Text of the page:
Starting a Fire at AC4D
5 weeks in at Austin Center For Design they’ve given us the notorious “$1000 Assignment”. The assignment is for each of us to earn one thousand dollars through entrepreneurship. The intent of the assignment is to force us to deal an ambiguous and open ended problem. Ideally, we identify a problem, come up with a solution, bring the solution to life, and watch the money roll in. Rather than go it alone, Bhavini Patel, Scott Gerlach, and Jacob Rader decided to work together and that means that collectively we need to rake in $3000 in three weeks.
The day this assignment was dropped on us we were, admittedly, feeling very lost. We knew that we wanted to work as a team but we were having trouble grappling with the scope and frame of the project. Part of the difficulty of this assignment is the context in which it has been assigned. We are in a school that champions Social Entrepreneurship and a nuanced Design Process that values people first and develops thoughtful ideas in an inclusive process. All of us are here because that’s the sort of work we want to do but we are decidedly new to a lot of this… certainly we are not professionals in this arena yet. At the same time, all of us definitely have professional backgrounds and careers (which we have consciously decided to take time and energy away from) that are easily marketable and there’s no doubt that we could leverage them to satisfy the demands of the assignment. In parallel, these factors along with the time constraints of the project present a very unsatisfying dilemma: take a risk and engage in the traditional type of prescriptive problem solving that we have been studying the ills of in our other classes or leverage the skills we already have and re-frame how we present them in order to complete the assignment. The former is in opposition to many of the factors that led us to AC4D in the first place, the latter seems to offer very little in the way of the new knowledge and experience that we all crave from this program.
It took a sleep deprived, late night work session for an idea to emerge that re-framed this assignment, felt right to all of us, and seems to offer all of us relevant, new experiences. We’re going to try our hands at Firestarting.
A Firestarter is a one-day, rapid production session. It’s an ad-hoc idea that has developed in parallel with the Austin Center for Design’s 1-Year program. At the end of this program we will emerge with a brand new startup business that has been designed for social impact. About three years ago, Ruby Ku and Alex Pappas were recent graduates of ac4d’s debut class and were working on HourSchool around the clock (many of their fellow alumni were in similar situations). They had a seemingly endless list of to-do’s that were stacking up on them. They were surrounded by talented people who were willing to help but also didn’t want to monopolize people’s time. The Firestarter sessions emerged as a properly constrained way of leveraging the energy, creative problem solving, and diverse skillsets around ac4d.
Each Firestarter focuses on a single business. The first 15-45 mins the owners of the business help everyone gain context with the current set of problems / to-dos that they want to address. This is followed by a rapid brainstorming session where everyone writes down potential solutions on stickies and adds them to a central pool of ideas. A key rule is that any solution suggested has to be something that can be accomplished by the end of the day. At the conclusion of brainstorming, everyone picks tasks to work on and breaks off into smaller groups to bring solutions to life. At the end of the day everyone presents their work.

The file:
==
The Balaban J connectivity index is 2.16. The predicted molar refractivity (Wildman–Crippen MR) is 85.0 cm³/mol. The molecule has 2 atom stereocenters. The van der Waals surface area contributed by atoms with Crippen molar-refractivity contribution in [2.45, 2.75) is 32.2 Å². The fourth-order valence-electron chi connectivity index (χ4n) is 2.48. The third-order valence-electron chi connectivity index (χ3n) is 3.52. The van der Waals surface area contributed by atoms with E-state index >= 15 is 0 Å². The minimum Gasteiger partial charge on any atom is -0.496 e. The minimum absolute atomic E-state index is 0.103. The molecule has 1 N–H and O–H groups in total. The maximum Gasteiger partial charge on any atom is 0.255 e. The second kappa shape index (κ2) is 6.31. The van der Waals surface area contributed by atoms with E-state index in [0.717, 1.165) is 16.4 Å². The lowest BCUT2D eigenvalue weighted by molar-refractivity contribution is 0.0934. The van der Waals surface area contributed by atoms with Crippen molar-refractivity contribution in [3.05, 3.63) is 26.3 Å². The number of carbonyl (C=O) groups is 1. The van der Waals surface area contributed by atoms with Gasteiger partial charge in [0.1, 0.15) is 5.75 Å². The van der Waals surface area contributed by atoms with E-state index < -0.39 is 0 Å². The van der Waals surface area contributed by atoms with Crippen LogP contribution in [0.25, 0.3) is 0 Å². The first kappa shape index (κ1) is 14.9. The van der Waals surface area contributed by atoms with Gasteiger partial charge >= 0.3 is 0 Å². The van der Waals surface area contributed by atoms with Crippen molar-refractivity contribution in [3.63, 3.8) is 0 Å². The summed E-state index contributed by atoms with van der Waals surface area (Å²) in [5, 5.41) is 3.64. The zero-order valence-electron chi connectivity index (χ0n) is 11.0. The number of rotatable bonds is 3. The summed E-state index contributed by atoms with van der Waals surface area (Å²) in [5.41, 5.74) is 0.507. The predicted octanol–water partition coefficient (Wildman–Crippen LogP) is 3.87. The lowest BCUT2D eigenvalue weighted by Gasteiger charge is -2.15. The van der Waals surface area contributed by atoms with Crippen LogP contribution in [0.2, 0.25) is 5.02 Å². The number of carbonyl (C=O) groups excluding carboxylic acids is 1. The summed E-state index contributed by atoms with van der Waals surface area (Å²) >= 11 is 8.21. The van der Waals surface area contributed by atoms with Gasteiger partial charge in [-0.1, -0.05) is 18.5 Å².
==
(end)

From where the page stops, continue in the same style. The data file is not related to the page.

Typically the amount of work accomplished in a single session is collectively more valuable than if everyone had just focused on their own projects. Through several consecutive Firestarters everyone involved is able to make significant progress on their own problems and also contribute their skills to helping the people around them: co-working at its finest. Since those initial sessions, many businesses directly and indirectly associated with ac4d have contributed to and benefitted from Firestarters including: GirlsGuild, Feast For Days, Purse and Clutch, Oh! Fox Vintage, Trevor Boehm Consulting, and Peloton U.
As a group we’ve decided to co-op this idea and apply it to businesses outside the ac4d community. We’ve reached out to our network and found our first client: a Kung-Fu studio here in Austin. Some ac4d alumni and friends have been gracious enough to offer their advice, ideas, and expertise this Saturday.
For this first session our team will include:
Designer – Cheyenne Weaver
Designer – Diana Griffin
Marketing – Sarah Weinstein
Content Strategy – Bhavini Patel
Photographer/Content Generation – Jacob Rader
Developer/Beard Enthusiast – Scott Gerlach
Our goal is to learn what this model looks like in a broader context and gauge whether this will be a viable way for ac4d students and alumni to apply their skills in short bursts to earn money, build portfolios, and gain valuable experience while offering small businesses an opportunity to address overwhelming or persistent issues that would be difficult or time consuming for them to address linearly on their own.
We’re really excited to see what our team is capable of in one day and proud to be working on something that overlaps our existing talents with the skills we are currently developing in a context that will push us to grow and learn. Huge thanks to the ac4d alumni who inspired this project and are actively helping us bring it to life!
– Bhavini, Jacob, & Scott